“It feels alright actually. I can tell some players are starting to get nervous, and they are making a lot of silly mistakes that are completely unnecessary. Right now, we have been playing short handed for a while, and I was aggressive and raising a lot. Now it’s going to be a lot tougher. My good friend Thayer {Rasmussen} is there and he’s not going to make it easy for me. My plan is to play my cards, and if I get an opportunity to raise, I will raise. I will do what I always do – let people go crazy and make mistakes. “

Two people who are not sitting at his table are Timothy Adams and Mickey Petersen. He must be glad about that?

“I am kind of happy with my table draw. I have a lot of respect for both Tim and Mickey’s play. Having them away from me, at this stage, is very crucial. It allows me to get away with a lot more things.

“If I was on a table with Mickey, or Tim, then chips are going to fly in, but if I am playing against some American guy, who is in his 60s, I am not going to 3B call him with jacks for anything less than 15bb, because I don’t think he is going to get it in with worse, so I will be calling a lot more, playing smaller pots, and hopefully that will get me to the final table with a solid stack.”

McCorkell was not only telling me that Nitsche was a great player. He was also telling me how he would like to see changes made to the structure. I asked Nitsche for his opinion.

“He’s right, they do go to quick, but who do these events cater to? They cater to the casual player who comes in over the weekend, and they want to be in the money and need to be in work the next day. They need a fast tournament, so the amateur’s can take fewer days off work.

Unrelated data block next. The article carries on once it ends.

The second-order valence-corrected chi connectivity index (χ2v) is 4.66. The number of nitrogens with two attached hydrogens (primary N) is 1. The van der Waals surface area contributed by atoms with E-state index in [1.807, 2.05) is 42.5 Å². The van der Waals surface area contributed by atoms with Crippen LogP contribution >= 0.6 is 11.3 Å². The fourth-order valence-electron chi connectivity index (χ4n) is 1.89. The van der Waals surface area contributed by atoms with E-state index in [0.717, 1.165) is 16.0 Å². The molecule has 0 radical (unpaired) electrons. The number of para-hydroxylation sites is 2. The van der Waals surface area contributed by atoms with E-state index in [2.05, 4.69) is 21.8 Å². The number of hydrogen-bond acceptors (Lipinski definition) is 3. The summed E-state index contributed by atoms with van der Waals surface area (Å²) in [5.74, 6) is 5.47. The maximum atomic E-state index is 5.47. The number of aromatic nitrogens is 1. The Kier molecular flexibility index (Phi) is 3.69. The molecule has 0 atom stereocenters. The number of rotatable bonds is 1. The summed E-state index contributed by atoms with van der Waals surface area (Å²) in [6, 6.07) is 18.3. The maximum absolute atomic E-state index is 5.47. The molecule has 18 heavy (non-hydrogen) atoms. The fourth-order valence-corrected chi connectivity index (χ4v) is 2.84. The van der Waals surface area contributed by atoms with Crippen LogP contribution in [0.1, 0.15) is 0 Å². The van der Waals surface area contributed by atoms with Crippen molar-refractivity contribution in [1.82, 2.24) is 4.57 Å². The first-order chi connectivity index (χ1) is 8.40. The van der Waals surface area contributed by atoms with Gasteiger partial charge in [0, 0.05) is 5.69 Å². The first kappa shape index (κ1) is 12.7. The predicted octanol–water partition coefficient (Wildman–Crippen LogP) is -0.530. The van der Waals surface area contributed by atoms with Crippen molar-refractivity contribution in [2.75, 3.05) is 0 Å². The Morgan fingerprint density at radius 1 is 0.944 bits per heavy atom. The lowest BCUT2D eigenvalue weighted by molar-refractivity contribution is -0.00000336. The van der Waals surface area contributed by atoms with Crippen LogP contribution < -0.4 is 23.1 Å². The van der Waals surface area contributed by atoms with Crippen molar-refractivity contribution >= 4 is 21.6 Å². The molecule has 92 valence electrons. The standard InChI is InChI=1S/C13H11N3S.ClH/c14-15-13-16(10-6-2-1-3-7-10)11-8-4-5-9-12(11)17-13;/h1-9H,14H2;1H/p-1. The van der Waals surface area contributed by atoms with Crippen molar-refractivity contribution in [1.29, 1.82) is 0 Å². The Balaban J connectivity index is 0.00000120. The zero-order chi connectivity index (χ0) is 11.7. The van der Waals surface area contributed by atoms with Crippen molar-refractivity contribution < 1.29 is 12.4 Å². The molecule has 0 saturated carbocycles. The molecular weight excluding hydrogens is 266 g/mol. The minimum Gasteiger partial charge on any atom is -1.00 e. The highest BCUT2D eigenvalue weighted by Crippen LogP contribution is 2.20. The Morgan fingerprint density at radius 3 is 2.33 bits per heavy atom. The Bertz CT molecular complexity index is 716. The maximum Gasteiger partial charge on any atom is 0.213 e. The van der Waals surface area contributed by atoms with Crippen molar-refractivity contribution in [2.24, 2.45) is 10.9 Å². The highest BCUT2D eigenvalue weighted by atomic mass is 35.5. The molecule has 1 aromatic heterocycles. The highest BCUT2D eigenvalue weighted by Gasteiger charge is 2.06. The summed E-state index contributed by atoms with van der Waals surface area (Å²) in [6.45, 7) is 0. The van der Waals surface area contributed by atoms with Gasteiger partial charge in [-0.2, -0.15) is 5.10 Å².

“Whilst I agree that the structure is out dated, in a way, I don’t think they are too fast. We just need to change them in a different way. We need antes earlier and more chips to play with. Having 3x stacks is silly, but they do need to be somewhat Turbo otherwise how do you finish a 2,000 player tournament in any reasonable time? That’s what the WSOP is, and I think they do a good job.

“You just have to play. If I am playing this tournament, the structure is the same for everyone else, and you still have an edge against people. So use that edge. You gotta keep playing, and if you play enough, one day you will go deep – that’s the key to tournaments.

“There is even value in the 25/25 level. In this tournament I was already up to 10k, and had busted two people, by the time the blinds were 25/50. I had 20k chips by the time the antes came in. You have to be there to take advantage of these easy situations. You don’t have to be bluffing anyone. You can’t afford to miss out on any value bets. If you flop a good hand you should be betting big and not third pot, third pot, third pot like some of the Internet kids do. If you are playing against an old guy who’s sitting there with top pair, and is never folding, then you have just missed out on a very crucial pot in the tournament. If you can exploit the weaker players in the tournament you will get deep in these things.”

I chuckle as he refers to people as ‘Internet kids’. A sign of the maturity that Nitsche is exuding in, and around, the poker table.

“I have been playing poker for 7 years now, and I’m not like most of these people my age. They get emotional and try and get into these huge ego wars…and Dominik 3B my UTG raise and now I have to pile in ATo…and then go home. These people think they have to do these things, which are in my opinion, completely unnecessary and no way can you back this up with any solid poker strategy. When they think they need to do something, because they think I am doing something, they are not playing solid poker anymore.

“I feel like a lot of tournament poker is just playing solid poker, and if you do that you will do well.”

And didn’t he do well.